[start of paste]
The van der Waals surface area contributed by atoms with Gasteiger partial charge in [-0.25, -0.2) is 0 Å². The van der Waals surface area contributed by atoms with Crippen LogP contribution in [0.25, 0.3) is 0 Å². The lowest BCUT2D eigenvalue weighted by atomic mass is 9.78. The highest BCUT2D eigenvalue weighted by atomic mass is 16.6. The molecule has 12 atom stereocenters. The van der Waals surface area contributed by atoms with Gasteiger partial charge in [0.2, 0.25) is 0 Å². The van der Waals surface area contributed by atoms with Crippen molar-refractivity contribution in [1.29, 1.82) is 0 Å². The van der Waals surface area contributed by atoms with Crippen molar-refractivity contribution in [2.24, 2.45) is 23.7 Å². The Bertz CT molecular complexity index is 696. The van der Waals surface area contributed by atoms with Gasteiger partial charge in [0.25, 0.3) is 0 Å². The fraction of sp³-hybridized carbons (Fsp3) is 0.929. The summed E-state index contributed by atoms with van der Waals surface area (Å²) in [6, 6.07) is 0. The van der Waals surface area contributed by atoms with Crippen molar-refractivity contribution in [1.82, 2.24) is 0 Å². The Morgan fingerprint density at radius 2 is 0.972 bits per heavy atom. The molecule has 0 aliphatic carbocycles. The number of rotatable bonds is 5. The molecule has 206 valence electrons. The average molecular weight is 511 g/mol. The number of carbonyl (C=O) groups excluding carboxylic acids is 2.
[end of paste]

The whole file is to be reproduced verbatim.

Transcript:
The van der Waals surface area contributed by atoms with Gasteiger partial charge in [-0.25, -0.2) is 0 Å². The van der Waals surface area contributed by atoms with Crippen LogP contribution in [0.25, 0.3) is 0 Å². The lowest BCUT2D eigenvalue weighted by atomic mass is 9.78. The highest BCUT2D eigenvalue weighted by atomic mass is 16.6. The molecule has 12 atom stereocenters. The van der Waals surface area contributed by atoms with Gasteiger partial charge in [0.2, 0.25) is 0 Å². The van der Waals surface area contributed by atoms with Crippen molar-refractivity contribution in [1.29, 1.82) is 0 Å². The van der Waals surface area contributed by atoms with Crippen molar-refractivity contribution in [2.24, 2.45) is 23.7 Å². The Bertz CT molecular complexity index is 696. The van der Waals surface area contributed by atoms with Gasteiger partial charge in [0.25, 0.3) is 0 Å². The fraction of sp³-hybridized carbons (Fsp3) is 0.929. The summed E-state index contributed by atoms with van der Waals surface area (Å²) in [6, 6.07) is 0. The van der Waals surface area contributed by atoms with Crippen molar-refractivity contribution in [1.82, 2.24) is 0 Å². The Morgan fingerprint density at radius 2 is 0.972 bits per heavy atom. The molecule has 0 aliphatic carbocycles. The number of rotatable bonds is 5. The molecule has 206 valence electrons. The average molecular weight is 511 g/mol. The number of carbonyl (C=O) groups excluding carboxylic acids is 2.